Theodore Zeldin, Oxford historian, wrote the following as a contribution to the art installation, Writing the borders, the Bridge of Europe, Strasbourg.
How shall I know that we have something to say to each other, that we ought to meet? How can I guess that you too believe that humanity’s most memorable achievements in extending knowledge or creating beauty have been the result of meetings between people and ideas that have not met before?
How shall I know that you wish to go beyond the language of politeness, beyond repeating what you have said before? How will you reveal that it is not mere information that you would be willing to exchange, but questions, doubts and dreams, the dreams which refuse to die?
How shall I know that, just as this garden is a work of art made out of plants whose history began in distant continents, you too are trying to shape your life into a work of art, however modest? How will you tell me that you welcome into the garden of your mind everything that civilisations all over the world have discovered about wisdom and folly?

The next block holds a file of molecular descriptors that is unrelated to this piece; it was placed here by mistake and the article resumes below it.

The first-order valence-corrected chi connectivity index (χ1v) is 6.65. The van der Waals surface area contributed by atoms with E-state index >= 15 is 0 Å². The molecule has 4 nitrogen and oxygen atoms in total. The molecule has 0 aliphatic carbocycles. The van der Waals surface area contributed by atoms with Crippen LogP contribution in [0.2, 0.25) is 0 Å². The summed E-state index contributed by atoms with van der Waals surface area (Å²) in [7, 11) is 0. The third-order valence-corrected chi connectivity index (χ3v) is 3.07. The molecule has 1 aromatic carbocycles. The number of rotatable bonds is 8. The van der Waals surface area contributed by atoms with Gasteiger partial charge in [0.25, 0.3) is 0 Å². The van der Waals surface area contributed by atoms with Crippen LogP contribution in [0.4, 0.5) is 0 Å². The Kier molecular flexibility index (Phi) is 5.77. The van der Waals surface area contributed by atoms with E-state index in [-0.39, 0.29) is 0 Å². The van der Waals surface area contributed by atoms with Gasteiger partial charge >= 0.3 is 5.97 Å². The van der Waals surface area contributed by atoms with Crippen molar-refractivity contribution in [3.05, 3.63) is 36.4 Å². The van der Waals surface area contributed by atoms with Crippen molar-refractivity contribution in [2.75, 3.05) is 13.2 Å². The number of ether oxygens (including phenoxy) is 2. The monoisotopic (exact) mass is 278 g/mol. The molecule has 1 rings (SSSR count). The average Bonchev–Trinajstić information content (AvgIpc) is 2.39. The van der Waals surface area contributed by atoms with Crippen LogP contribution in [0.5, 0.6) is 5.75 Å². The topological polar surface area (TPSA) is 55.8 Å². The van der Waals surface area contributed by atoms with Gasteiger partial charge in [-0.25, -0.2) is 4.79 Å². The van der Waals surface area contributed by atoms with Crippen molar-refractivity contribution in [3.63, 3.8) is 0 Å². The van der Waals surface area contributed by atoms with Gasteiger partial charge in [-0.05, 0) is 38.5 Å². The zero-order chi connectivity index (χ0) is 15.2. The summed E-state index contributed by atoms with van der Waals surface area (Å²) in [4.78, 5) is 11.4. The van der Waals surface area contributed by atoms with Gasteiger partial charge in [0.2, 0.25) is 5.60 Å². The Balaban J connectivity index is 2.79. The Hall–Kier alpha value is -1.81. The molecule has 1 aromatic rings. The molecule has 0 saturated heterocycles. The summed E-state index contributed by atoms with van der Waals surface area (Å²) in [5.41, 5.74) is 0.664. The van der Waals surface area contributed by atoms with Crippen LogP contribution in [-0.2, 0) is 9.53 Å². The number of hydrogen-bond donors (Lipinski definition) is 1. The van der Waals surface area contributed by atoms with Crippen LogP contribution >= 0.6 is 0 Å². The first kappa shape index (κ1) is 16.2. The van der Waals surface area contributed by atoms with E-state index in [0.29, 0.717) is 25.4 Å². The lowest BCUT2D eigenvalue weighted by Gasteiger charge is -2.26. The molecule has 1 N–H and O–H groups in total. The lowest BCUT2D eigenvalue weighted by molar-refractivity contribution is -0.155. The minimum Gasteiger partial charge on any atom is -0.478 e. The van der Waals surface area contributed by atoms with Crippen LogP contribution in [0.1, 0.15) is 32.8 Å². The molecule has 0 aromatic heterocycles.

How shall I know that busy and stressed though you are, you do sometimes find the time to pause and think, to ask whether they world has to be the way it is?
How shall I know that, just this bridge was built by people who wished to stop ancient enemies hating and fighting each other, you find it rewarding to be a bridge yourself, between individuals who fail to recognise what they have in common, and what they could do better together than alone?
How shall I know that you do not judge people by their religion, or even by their beliefs, and that you are much more impressed by how they put their beliefs into practice, whether with dogmatism, or humility, or compassion?
How shall I know that you applaud people not for their victories over others, but for the thought they have given to their failures, for the courage with which they handle their disappointments, for their ability to continue to laugh and hope?
How shall I know that you are not a prisoner of the prejudice which separates people of different sex and age? Or that you are more interested by what a person’s appearance conceals than the first impression it creates?
My answer. We can only discover who we are, and what we would like to be, by having conversations with one another. There are so many possible links between us, and we have to search behind the fashions and facades for them. That is why I rejoice that this garden has been created as a place, I hope, where people will meet to start long conversations, not just to pass the time, but to become clearer about what matters most to them, and what they can achieve together.
What is your answer?